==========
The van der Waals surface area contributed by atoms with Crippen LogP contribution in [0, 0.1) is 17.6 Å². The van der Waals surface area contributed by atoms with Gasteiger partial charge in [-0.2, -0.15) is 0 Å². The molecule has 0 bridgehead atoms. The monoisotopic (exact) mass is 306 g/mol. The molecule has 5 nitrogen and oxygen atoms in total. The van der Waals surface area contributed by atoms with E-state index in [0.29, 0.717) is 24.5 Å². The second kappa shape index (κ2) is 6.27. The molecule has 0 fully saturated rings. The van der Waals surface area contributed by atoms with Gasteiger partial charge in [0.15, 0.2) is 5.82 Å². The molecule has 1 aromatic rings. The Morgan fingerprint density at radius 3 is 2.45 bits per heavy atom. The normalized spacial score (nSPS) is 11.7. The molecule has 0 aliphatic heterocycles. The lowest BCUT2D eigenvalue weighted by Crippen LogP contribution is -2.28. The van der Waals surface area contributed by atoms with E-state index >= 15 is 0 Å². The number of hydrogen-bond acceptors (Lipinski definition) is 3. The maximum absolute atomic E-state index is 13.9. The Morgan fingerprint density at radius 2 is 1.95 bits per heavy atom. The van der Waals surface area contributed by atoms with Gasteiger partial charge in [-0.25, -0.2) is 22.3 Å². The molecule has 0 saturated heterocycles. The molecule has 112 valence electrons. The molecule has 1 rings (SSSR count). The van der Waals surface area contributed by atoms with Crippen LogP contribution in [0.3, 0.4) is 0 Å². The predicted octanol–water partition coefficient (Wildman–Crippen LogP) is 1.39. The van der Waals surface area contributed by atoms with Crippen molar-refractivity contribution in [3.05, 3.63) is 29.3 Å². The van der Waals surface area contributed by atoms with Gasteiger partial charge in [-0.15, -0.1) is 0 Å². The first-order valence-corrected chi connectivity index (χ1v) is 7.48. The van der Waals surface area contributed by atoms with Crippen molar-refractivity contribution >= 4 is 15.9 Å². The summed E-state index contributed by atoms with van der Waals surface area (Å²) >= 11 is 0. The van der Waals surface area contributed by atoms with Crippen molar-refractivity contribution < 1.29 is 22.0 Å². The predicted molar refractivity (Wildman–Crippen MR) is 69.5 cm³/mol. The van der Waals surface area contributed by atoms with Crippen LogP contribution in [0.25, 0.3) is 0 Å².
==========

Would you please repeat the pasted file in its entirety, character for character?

The van der Waals surface area contributed by atoms with Crippen LogP contribution in [0, 0.1) is 17.6 Å². The van der Waals surface area contributed by atoms with Gasteiger partial charge in [-0.2, -0.15) is 0 Å². The molecule has 0 bridgehead atoms. The monoisotopic (exact) mass is 306 g/mol. The molecule has 5 nitrogen and oxygen atoms in total. The van der Waals surface area contributed by atoms with E-state index in [0.29, 0.717) is 24.5 Å². The second kappa shape index (κ2) is 6.27. The molecule has 0 fully saturated rings. The van der Waals surface area contributed by atoms with Gasteiger partial charge in [0.15, 0.2) is 5.82 Å². The molecule has 1 aromatic rings. The Morgan fingerprint density at radius 3 is 2.45 bits per heavy atom. The normalized spacial score (nSPS) is 11.7. The molecule has 0 aliphatic heterocycles. The lowest BCUT2D eigenvalue weighted by Crippen LogP contribution is -2.28. The van der Waals surface area contributed by atoms with E-state index >= 15 is 0 Å². The number of hydrogen-bond acceptors (Lipinski definition) is 3. The maximum absolute atomic E-state index is 13.9. The Morgan fingerprint density at radius 2 is 1.95 bits per heavy atom. The van der Waals surface area contributed by atoms with Gasteiger partial charge in [-0.25, -0.2) is 22.3 Å². The molecule has 0 saturated heterocycles. The molecule has 112 valence electrons. The molecule has 1 rings (SSSR count). The van der Waals surface area contributed by atoms with Crippen LogP contribution in [0.3, 0.4) is 0 Å². The predicted octanol–water partition coefficient (Wildman–Crippen LogP) is 1.39. The van der Waals surface area contributed by atoms with Crippen molar-refractivity contribution in [3.05, 3.63) is 29.3 Å². The van der Waals surface area contributed by atoms with Gasteiger partial charge in [-0.15, -0.1) is 0 Å². The first-order valence-corrected chi connectivity index (χ1v) is 7.48. The van der Waals surface area contributed by atoms with Crippen molar-refractivity contribution >= 4 is 15.9 Å². The summed E-state index contributed by atoms with van der Waals surface area (Å²) >= 11 is 0. The van der Waals surface area contributed by atoms with Crippen molar-refractivity contribution < 1.29 is 22.0 Å². The predicted molar refractivity (Wildman–Crippen MR) is 69.5 cm³/mol. The van der Waals surface area contributed by atoms with Crippen LogP contribution in [0.25, 0.3) is 0 Å².